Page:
Closing the gap

We have to acknowledge this lifelong predicament of ours and do our best to do something about it. There will always be a gap between our intentions and our deeds, our words and action, our desires and our capabilities, the theory and the practice, the principle and the performance, our beliefs and their fulfillment, our plans and the results, etc.

They are part of our human condition. They are unavoidable. We should not be surprised nor overly worried by them. We should avoid getting sad, frustrated and, much less, depressed by them. These would just make things worse.

If anything at all, they should spur us to more action, fuel our hope, and after doing all that we can, we should just leave everything in the hands of God. A certain sense of trust and abandonment in God’s providence is always necessary.

For this to take place, it’s important that we humble ourselves, because it is pride that will surely lead us to reactions and conditions that are not good to us. Humility enables us to see things objectively, especially about ourselves, since it far easier to see others than to see ourselves.

When we are truly humble, we would have a keen self-knowledge. We would have a good idea of our own strengths and our limitations, and thus, we would know how to play around with those given conditions, coming up with the appropriate strategies.

When we are truly humble, God’s grace and everything that he gives to guide us in our earthly sojourn would have, in a manner of speaking, an easier way of entering our life, shaping and directing it, amid life’s confusing conditions and drama, to its proper end.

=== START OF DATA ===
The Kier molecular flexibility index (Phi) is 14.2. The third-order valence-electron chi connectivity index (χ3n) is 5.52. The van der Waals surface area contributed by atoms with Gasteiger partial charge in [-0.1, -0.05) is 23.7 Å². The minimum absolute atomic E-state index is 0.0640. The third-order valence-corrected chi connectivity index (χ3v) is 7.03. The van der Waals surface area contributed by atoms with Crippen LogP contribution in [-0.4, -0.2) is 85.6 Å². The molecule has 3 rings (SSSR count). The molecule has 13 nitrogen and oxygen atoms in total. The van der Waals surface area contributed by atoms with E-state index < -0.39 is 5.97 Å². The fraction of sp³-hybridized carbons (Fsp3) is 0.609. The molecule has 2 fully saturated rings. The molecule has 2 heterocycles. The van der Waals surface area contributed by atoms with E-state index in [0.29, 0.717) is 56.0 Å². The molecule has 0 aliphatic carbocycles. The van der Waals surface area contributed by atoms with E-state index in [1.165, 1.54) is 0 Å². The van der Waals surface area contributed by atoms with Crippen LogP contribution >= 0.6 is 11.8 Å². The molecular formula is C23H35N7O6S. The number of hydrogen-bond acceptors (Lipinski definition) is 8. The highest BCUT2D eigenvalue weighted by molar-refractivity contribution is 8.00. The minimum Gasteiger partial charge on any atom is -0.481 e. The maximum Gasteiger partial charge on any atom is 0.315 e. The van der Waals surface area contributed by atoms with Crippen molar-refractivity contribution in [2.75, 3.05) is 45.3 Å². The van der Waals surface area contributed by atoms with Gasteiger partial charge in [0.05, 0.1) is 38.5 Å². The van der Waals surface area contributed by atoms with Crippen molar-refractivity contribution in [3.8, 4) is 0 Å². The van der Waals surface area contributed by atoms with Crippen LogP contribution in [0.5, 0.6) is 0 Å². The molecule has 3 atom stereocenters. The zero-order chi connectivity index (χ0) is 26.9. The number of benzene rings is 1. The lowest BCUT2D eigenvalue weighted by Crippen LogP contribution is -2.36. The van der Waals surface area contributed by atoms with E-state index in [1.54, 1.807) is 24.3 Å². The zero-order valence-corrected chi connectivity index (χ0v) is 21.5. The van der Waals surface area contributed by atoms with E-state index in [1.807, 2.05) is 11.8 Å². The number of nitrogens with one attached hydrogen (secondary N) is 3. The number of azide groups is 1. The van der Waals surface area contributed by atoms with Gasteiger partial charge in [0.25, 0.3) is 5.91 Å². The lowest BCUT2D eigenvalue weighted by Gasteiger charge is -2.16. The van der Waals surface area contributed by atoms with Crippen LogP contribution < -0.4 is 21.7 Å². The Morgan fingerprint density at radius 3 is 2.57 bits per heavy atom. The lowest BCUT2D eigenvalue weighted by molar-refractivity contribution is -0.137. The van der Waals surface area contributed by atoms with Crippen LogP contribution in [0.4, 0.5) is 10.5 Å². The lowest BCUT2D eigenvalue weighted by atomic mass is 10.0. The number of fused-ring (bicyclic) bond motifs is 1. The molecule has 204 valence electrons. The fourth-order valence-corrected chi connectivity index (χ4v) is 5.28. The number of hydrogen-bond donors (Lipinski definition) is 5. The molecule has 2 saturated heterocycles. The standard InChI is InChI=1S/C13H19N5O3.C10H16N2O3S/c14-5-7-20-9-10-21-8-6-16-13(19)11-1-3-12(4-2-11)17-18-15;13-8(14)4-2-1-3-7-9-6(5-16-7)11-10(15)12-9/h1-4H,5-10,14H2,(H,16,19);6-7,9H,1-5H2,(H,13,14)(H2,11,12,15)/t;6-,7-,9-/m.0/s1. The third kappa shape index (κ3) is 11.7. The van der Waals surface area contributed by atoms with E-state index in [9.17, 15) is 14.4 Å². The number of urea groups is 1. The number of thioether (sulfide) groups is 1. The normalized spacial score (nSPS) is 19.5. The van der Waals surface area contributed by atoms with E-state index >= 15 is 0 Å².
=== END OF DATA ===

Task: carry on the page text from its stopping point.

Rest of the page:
When we are truly humble, it would be easier for us to always feel our need for God. We would not be deceived by the thought that we can do things solely on our own, especially when we know we have some excellent talents and privileged status in life.

True humility will always make us thankful to God and to everybody else, irrespective of who or how they are to us, and thus, we would always feel united with them, avoiding thinking that we are alone. It makes us live in effective communion with everybody, starting with God.

True humility would also make us thankful for everything that can happen to us, including the negative ones, since it would remind us that everything happens for a purpose, and that with God all things would work out for the good. (cfr. Rom 8,28)

It is humility that will keep us going and on course in our earthly journey toward heaven. Our successes and victories would not stop us by spoiling us. Neither would our failures and defeats prevent us from proceeding. Humility would simply encourage us to move on, always keeping a sporting spirit.

When we feel down, frustrated and disappointed, true humility would teach us how to react properly. And that is to go to God, or rather to make our union with God stronger and more intimate, convinced that what we cannot complete and perfect, it is God who will do it for us. What is impossible for us to attain, he will make it possible in his own way.

I believe that is the secret of how to close the gap between our intention and our deeds, our words and our actions, etc.*

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